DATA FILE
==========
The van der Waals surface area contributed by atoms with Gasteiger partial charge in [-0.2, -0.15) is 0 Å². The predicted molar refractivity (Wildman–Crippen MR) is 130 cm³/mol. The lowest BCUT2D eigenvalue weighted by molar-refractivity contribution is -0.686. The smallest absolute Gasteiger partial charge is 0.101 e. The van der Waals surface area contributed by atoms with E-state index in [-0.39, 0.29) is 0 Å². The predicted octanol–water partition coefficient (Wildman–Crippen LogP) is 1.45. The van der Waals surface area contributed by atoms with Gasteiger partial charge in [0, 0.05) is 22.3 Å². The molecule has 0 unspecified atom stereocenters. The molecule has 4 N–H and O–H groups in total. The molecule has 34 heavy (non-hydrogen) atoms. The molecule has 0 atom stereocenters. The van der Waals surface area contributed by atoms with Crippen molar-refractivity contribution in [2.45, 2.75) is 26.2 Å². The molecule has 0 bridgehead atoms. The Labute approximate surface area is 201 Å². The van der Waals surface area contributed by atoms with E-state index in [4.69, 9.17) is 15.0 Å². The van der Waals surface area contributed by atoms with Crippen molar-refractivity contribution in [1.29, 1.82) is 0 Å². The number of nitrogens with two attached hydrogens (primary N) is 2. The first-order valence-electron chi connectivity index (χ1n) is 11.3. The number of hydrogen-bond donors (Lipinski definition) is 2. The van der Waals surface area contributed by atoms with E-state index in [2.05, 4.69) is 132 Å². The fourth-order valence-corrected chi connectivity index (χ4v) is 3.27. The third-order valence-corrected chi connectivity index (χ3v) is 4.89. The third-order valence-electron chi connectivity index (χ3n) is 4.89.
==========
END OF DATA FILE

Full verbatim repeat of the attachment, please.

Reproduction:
The van der Waals surface area contributed by atoms with Gasteiger partial charge in [-0.2, -0.15) is 0 Å². The predicted molar refractivity (Wildman–Crippen MR) is 130 cm³/mol. The lowest BCUT2D eigenvalue weighted by molar-refractivity contribution is -0.686. The smallest absolute Gasteiger partial charge is 0.101 e. The van der Waals surface area contributed by atoms with E-state index in [-0.39, 0.29) is 0 Å². The predicted octanol–water partition coefficient (Wildman–Crippen LogP) is 1.45. The van der Waals surface area contributed by atoms with Gasteiger partial charge in [0, 0.05) is 22.3 Å². The molecule has 0 unspecified atom stereocenters. The molecule has 4 N–H and O–H groups in total. The molecule has 34 heavy (non-hydrogen) atoms. The molecule has 0 atom stereocenters. The van der Waals surface area contributed by atoms with Crippen molar-refractivity contribution in [2.45, 2.75) is 26.2 Å². The molecule has 0 bridgehead atoms. The Labute approximate surface area is 201 Å². The van der Waals surface area contributed by atoms with E-state index in [4.69, 9.17) is 15.0 Å². The van der Waals surface area contributed by atoms with Crippen molar-refractivity contribution in [1.29, 1.82) is 0 Å². The number of nitrogens with two attached hydrogens (primary N) is 2. The first-order valence-electron chi connectivity index (χ1n) is 11.3. The number of hydrogen-bond donors (Lipinski definition) is 2. The van der Waals surface area contributed by atoms with E-state index in [2.05, 4.69) is 132 Å². The fourth-order valence-corrected chi connectivity index (χ4v) is 3.27. The third-order valence-corrected chi connectivity index (χ3v) is 4.89. The third-order valence-electron chi connectivity index (χ3n) is 4.89.